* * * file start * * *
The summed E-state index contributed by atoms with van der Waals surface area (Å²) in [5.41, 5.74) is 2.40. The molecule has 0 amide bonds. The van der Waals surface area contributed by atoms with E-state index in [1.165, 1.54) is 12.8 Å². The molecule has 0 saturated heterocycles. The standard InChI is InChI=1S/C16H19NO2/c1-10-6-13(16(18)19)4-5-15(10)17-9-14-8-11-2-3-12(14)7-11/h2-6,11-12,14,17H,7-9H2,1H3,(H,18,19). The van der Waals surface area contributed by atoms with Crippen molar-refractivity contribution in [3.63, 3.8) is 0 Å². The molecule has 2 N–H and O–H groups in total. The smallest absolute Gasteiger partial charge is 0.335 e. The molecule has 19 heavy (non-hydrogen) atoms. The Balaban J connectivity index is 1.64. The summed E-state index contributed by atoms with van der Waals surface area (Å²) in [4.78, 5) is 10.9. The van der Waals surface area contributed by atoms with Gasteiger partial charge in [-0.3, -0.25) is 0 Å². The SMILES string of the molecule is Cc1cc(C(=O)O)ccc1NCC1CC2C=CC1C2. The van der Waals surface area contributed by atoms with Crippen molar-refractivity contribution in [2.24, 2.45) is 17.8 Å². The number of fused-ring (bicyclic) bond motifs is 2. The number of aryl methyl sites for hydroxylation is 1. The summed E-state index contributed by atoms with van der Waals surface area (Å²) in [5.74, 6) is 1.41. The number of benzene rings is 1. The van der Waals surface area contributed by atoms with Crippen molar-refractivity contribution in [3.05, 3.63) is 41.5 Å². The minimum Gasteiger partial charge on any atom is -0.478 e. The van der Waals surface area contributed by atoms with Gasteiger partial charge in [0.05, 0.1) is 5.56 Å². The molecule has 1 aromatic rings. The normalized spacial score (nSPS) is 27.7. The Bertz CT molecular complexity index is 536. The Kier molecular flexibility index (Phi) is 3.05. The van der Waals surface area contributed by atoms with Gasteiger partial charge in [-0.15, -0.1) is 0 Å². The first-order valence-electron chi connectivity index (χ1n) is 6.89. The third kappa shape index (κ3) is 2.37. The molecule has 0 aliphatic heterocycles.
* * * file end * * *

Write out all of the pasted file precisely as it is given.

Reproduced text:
The summed E-state index contributed by atoms with van der Waals surface area (Å²) in [5.41, 5.74) is 2.40. The molecule has 0 amide bonds. The van der Waals surface area contributed by atoms with E-state index in [1.165, 1.54) is 12.8 Å². The molecule has 0 saturated heterocycles. The standard InChI is InChI=1S/C16H19NO2/c1-10-6-13(16(18)19)4-5-15(10)17-9-14-8-11-2-3-12(14)7-11/h2-6,11-12,14,17H,7-9H2,1H3,(H,18,19). The van der Waals surface area contributed by atoms with Crippen molar-refractivity contribution in [3.63, 3.8) is 0 Å². The molecule has 2 N–H and O–H groups in total. The smallest absolute Gasteiger partial charge is 0.335 e. The molecule has 19 heavy (non-hydrogen) atoms. The Balaban J connectivity index is 1.64. The summed E-state index contributed by atoms with van der Waals surface area (Å²) in [4.78, 5) is 10.9. The van der Waals surface area contributed by atoms with Gasteiger partial charge in [-0.3, -0.25) is 0 Å². The SMILES string of the molecule is Cc1cc(C(=O)O)ccc1NCC1CC2C=CC1C2. The van der Waals surface area contributed by atoms with Crippen molar-refractivity contribution in [2.24, 2.45) is 17.8 Å². The number of fused-ring (bicyclic) bond motifs is 2. The number of aryl methyl sites for hydroxylation is 1. The summed E-state index contributed by atoms with van der Waals surface area (Å²) in [5.74, 6) is 1.41. The number of benzene rings is 1. The van der Waals surface area contributed by atoms with Crippen molar-refractivity contribution in [3.05, 3.63) is 41.5 Å². The minimum Gasteiger partial charge on any atom is -0.478 e. The van der Waals surface area contributed by atoms with Gasteiger partial charge in [0.05, 0.1) is 5.56 Å². The molecule has 1 aromatic rings. The normalized spacial score (nSPS) is 27.7. The Bertz CT molecular complexity index is 536. The Kier molecular flexibility index (Phi) is 3.05. The van der Waals surface area contributed by atoms with Gasteiger partial charge in [-0.15, -0.1) is 0 Å². The first-order valence-electron chi connectivity index (χ1n) is 6.89. The third kappa shape index (κ3) is 2.37. The molecule has 0 aliphatic heterocycles.